Defeat for schools and pupils who launched GCSE results challenge
Richard Garner has been Education Editor of The Independent for 12 years and writing about the subject for 34 years. Before becoming a journalist, he worked as a disc jockey in London pubs and clubs and for a hospital radio station. His main hobbies are cricket (watching these days) and theatre. On his days off, he is most likelt to be found at Lord’s or the King’s Head Theatre Club.
Wednesday 13 February 2013
Thousands of teenagers today lost a fight to have their GCSE English results upgraded as the High court rejected a claim that exam bosses had acted unlawfully in changing the C grade boundaries between January and June sittings.
Lord Justice Elias ruled that - whilst some students had been treated unfairly - the fault lay with the structure of the exam rather than any unlawful action by exams regulator Ofqual or the exam boards.
The decision was greeted with “bitter disappointment” by the alliance of headteachers, schools, local authorities, pupils and teachers’ organisations who had jointly brought the unprecedented legal challenge to last year’s results.
The action stemmed from the decision of exam boards - under pressure from Ofqual - to raise the grade boundaries for those sitting the exam in June after concern that January candidates had been treated too generously.
“Once that became clear, Ofqual was engaged in an exercise of damage limitation,” said Lord Elias in his judgement. “Whichever way it chose to resolve the problem, there was going to be an element of unfairness.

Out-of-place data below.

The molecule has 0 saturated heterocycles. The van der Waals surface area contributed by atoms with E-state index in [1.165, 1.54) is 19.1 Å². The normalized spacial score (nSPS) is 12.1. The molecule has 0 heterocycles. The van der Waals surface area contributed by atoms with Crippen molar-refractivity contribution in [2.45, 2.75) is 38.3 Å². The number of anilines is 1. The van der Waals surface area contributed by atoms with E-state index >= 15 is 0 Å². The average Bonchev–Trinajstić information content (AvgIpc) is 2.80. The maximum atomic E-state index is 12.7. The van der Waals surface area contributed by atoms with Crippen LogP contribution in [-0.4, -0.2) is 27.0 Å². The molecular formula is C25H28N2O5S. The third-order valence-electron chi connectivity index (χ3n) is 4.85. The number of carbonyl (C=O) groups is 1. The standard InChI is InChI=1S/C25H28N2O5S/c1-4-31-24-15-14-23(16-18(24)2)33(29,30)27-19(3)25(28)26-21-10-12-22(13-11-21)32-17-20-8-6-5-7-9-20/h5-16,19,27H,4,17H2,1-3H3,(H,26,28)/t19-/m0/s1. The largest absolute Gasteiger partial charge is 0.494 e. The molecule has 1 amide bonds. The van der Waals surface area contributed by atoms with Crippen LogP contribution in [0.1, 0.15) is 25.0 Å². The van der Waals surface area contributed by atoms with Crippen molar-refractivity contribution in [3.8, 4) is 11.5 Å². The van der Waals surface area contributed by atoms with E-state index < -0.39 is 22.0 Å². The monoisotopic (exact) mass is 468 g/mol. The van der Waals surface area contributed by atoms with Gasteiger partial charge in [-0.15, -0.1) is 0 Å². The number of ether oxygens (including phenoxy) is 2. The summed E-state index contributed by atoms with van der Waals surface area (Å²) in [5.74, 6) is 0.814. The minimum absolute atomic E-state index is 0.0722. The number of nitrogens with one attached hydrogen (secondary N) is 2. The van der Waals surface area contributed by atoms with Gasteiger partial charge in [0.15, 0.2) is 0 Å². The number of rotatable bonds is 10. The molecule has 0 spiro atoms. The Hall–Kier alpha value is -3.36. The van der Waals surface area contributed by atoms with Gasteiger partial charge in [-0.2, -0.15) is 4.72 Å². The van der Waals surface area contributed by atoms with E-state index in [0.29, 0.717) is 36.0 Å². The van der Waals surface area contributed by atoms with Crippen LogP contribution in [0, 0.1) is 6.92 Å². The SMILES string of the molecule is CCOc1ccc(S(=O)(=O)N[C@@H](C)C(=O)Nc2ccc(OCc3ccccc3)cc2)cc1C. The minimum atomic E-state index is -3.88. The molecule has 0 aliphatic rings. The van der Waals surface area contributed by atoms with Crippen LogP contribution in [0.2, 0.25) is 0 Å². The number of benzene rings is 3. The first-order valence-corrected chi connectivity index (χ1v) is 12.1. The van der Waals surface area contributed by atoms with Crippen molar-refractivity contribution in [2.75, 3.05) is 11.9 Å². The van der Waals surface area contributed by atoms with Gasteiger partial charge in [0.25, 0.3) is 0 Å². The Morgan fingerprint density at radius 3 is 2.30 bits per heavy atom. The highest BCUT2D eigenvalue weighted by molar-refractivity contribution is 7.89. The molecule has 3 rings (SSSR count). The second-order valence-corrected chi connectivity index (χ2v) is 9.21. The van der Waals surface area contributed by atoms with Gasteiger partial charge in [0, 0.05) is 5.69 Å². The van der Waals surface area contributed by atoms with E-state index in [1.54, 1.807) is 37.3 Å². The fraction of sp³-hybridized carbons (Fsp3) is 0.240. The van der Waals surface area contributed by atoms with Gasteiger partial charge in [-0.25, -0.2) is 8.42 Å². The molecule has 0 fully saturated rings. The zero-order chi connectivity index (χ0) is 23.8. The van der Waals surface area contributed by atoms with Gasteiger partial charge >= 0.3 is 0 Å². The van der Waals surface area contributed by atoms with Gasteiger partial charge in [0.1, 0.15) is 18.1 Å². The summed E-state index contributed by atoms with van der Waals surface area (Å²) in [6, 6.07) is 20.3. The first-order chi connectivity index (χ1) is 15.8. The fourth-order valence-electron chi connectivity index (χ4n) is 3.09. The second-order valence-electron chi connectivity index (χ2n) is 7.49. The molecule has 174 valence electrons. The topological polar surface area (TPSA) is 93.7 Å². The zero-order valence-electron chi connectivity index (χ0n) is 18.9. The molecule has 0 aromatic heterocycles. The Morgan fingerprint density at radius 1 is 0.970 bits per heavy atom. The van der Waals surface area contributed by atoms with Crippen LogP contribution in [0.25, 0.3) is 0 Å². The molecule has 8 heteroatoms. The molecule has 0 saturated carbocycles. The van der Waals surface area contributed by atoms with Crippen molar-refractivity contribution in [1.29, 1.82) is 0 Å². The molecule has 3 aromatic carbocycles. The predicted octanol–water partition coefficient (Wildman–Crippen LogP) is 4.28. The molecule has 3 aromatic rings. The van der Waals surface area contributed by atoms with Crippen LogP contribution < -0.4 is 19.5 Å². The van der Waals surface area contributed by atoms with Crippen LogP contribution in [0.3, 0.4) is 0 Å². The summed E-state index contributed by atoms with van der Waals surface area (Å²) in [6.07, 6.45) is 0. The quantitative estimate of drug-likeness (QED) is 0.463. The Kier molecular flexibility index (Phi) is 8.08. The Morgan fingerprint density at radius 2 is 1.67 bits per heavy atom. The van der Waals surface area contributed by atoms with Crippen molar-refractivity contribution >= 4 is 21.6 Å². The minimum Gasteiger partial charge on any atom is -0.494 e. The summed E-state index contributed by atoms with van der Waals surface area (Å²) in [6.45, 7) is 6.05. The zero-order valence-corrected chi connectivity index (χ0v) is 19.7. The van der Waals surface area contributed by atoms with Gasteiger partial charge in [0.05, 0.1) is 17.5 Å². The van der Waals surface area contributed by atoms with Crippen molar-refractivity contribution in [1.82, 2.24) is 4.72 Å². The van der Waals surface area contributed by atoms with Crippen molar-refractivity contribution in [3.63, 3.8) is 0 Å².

“If it imposed the same standard in June as it had in January, this would be unjust to subsequent cohorts of students taking the units in subsequent years.”
He added that “the adverse consequences were relatively contained by acting at that point since far fewer students took the relevant units in January than in June”.
He concluded: “I am satisfied that it was indeed the structure of the qualification itself which is the source of such unfairness as has been demonstrated in this case - not any unlawful action by either Ofqual or the AOs (exam boards).”
“We are naturally very disappointed by the court’s decision,” said Malcolm Trobe, deputy general secretary of the Association of School and College Leaders - one of the alliance bringing the case.
“We still believe that thousands of young people had their exams unfairly downgraded last June in order to compensate for mistakes earlier in the year.”
The decision to alter the grade boundaries came as a result of Ofqual’s policy of “comparative outcomes” - which was interpreted as meaning exam results should broadly remain the same as in previous years in order to avoid grade inflation.
“Something went badly wrong with last summer’s English GCSE results and many C grade students were awarded D grades that they did not deserve,” said Nick Weller, vice-chairman of the Independent Academies Association. “We are hugely disappointed by today’s ruling which fails to correct this.
“Above all, the Department for Education must stop facing both ways on standards. On the one hand, they are committed to a relentless and admirable drive for school improvement; on the other hand, they are paranoid that any rise in overall pass rates will be derided as ‘grade inflation’.”
A spokeswoman for the DfE said: “The Secretary of State warned when he came to office that the GCSE system had serious weaknesses and needed fundamental reform.
“The Department was already fixing some of these issues - including scrapping the modular approach, like the January assessments that led to last year’s grading problems.
“The judgement demonstrates that overall Ofqual got it right last year. Attention can now focus on reforming GCSEs ready for first teaching in 2015.”
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